All about dinosaurs, fossils and prehistoric animals by Everything Dinosaur team members.
19 03, 2020

Everything Dinosaur Continues to Offer Vital Support to Schools

By |2024-01-19T07:27:28+00:00March 19th, 2020|General Teaching|Comments Off on Everything Dinosaur Continues to Offer Vital Support to Schools

Everything Dinosaur Supports Schools and Home Educators

At Everything Dinosaur, the interests of our customers, our people and our communities are at the centre of everything we do and this is particularly important during these challenging times.  Our hearts go out to those affected globally by the Coronavirus (COVID-19) outbreak.  We want to let you know that you remain our top priority and we are doing all we can to assist schools, universities, nurseries and home educators.

In the light of the recent announcement with regards to school closures, the UK-based mail order company has released the following statement:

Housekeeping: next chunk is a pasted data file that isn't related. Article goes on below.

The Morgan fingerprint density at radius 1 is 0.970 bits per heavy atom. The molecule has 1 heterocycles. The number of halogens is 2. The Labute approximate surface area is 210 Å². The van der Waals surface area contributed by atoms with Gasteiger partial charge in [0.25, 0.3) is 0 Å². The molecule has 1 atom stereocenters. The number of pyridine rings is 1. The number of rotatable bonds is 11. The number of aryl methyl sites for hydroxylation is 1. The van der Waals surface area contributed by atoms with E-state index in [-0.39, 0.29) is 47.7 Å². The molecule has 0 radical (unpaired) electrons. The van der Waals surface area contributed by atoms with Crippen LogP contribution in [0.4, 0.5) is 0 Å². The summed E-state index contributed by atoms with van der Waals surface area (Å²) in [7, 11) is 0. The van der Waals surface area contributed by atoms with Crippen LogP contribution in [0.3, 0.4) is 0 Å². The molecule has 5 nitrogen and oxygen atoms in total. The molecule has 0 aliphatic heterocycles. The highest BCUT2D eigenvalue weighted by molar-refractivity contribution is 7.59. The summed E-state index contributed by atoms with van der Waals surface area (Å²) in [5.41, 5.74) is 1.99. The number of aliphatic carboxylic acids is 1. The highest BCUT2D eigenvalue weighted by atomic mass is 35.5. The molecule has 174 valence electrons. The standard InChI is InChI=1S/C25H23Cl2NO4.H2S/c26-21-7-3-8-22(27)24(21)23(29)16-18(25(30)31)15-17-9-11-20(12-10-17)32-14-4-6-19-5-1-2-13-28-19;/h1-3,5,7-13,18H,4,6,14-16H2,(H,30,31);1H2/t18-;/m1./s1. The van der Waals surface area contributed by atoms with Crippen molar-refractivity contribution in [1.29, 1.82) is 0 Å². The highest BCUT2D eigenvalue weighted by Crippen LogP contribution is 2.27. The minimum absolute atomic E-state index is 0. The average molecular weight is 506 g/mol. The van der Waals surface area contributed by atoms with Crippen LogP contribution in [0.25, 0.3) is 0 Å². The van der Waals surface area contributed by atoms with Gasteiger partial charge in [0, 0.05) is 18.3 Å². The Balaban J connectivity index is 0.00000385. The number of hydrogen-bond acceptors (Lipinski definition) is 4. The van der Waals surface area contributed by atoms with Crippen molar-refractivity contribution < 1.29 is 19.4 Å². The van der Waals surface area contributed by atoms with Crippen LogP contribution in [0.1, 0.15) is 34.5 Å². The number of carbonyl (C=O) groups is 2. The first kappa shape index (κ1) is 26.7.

Everything Dinosaur Helping to Support Education and Home Schooling

Everything Dinosaur supporting schools and home educators.
Everything Dinosaur team members working hard to support the educational sector and home schooling at this difficult time (coronavirus outbreak 2020). Picture credit: Everything Dinosaur.

 Picture credit: Everything Dinosaur

The links to the free to use downloads:

Furthermore, our dedicated staff handle dozens of email enquiries every day, providing advice, free prehistoric animal fact sheets and other resources.